Common Linux Terminologies for Beginners
This guide explains some of the common terminologies that as a beginner, you need to know and understand if you want to be proficient in using and administering Linux systems.
If you are familiar with and understand popular Linux terms, you will be able to comprehend commands and accurately execute them. It will assist you in troubleshooting your Linux system if something goes wrong with it. It will be possible to understand error messages and log files more effectively.
Also, a lot of Linux programs and services need to be configured via the terminal. Understanding specific terms can assist you to know the setup options and modify the system as necessary. Apart from that, becoming familiar with common Linux terms will make it easier for you to build scripts and automate processes.
Importantly, being familiar with Linux terminology will help you interact with other Linux users more efficiently. It will make it simpler for you to request support from others or give it to them.
Common Linux Terms
The kernel is the core component of a Linux operating system that interfaces and interacts with the computer’s hardware directly. The kernel serves as a link between the system’s hardware and software layers, allowing programs to interface with the hardware in a standardized manner. The primary functions of the kernel include memory management, process management, interprocess communication, device management, file system management, security management, and more. Ideally, Linux is only a kernel!
Built on top of the Linux kernel, a distribution is a complete Linux-based operating system that comes with software applications, tools and utilities, and more. A distribution can have a graphical user interface(GUI), especially those intended for laptops and desktops or not (those built for servers). Examples of Linux distributions include Debian, Ubuntu, Linux Mint, Red Hat Enterprise Linux(RHEL), Rocky Linux, and much more.
Just like on any other operating system, a user is an account used to log in to a Linux system and access its resources, perform certain actions such as installing and uninstalling software, and create, delete, and modify other user accounts.
A group in Linux is a collection of user accounts that have access rights to the same directories, files, or other system resources. Administrators can more easily and effectively manage user access to resources by creating groups and adding users to them.
5. Root or root user
The root user is a unique system user with the most access and privileges on the system. The root user has complete control over the entire system and has the ability to edit system files, install and uninstall software, and create, delete, and modify user accounts.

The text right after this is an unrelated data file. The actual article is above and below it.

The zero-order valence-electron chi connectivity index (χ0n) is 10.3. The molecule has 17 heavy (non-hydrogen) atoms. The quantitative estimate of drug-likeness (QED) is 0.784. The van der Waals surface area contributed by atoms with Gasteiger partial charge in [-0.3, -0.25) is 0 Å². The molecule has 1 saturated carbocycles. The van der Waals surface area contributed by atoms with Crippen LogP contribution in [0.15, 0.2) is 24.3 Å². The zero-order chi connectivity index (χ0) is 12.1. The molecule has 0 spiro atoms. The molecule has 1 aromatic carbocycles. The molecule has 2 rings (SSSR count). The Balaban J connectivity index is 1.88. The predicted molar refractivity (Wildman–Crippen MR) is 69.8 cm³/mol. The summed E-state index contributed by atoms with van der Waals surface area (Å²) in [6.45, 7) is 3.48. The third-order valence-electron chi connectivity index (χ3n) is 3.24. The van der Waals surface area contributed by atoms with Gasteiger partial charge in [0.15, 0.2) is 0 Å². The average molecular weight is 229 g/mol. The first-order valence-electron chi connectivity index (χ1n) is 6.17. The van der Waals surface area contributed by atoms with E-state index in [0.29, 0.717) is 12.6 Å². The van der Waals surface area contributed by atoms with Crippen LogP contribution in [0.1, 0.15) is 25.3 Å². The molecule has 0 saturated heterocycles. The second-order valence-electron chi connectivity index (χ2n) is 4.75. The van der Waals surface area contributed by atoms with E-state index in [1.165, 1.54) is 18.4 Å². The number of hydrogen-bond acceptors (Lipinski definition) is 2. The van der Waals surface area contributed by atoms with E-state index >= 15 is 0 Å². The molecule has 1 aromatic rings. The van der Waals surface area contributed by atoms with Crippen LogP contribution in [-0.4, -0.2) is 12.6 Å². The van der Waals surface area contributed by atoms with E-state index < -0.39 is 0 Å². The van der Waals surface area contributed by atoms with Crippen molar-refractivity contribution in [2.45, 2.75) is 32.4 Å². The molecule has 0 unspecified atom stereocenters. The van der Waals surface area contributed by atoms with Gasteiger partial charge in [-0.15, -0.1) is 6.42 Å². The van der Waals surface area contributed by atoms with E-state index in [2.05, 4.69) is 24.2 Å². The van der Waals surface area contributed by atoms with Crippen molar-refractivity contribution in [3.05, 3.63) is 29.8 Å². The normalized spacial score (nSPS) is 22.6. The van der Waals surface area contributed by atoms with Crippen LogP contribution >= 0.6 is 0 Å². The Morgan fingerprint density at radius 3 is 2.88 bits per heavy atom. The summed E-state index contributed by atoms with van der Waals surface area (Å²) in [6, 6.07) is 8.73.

A command is a specific instruction given to the Linux operating system through the terminal or shell to perform an action. The following are examples of commands to run on Ubuntu or Linux Mint distributions:
$sudo apt update $sudo apt install vim
A shell is a program that interprets commands and allows you to interact with the operating system. Examples of shell programs include bash, fish, and zsh. You can also use a shell for programming also known as shell scripting to automate tasks and processes on a computer.
A terminal is a text-based interface or window that allows you to interact with the operating system via a shell.
9. File system
A file system is a method used to organize files and directories in a storage device(such as a hard disk drive, solid-state drive, or USB drive) on a Linux system. A file system typically provides a structured way to store and access files and directories (also called folders) on a computer. Examples of file system types include Ext3, Ext4, XFS, Btrfs, and more.
A package is a collection of software files and programs that are designed to work together and can be installed on a Linux system. There are several package formats available on Linux such as DEB for Debian and its derivative such as Ubuntu; RPM for RHEL and its derivative such as CentOS, Rocky Linux; Snaps; flatpack; and more.
11. Package manager
A package manager is a tool used to manage(install, update, and remove) packages on a Linux system. Examples of package managers include APT, YUM, DNF, and many more.
In Linux, a repository (or “repo” for short) is a central location where software packages are stored and maintained for distribution.
As a final remark, having a solid grasp of Linux terms is crucial if you wish to be proficient in using and managing Linux systems.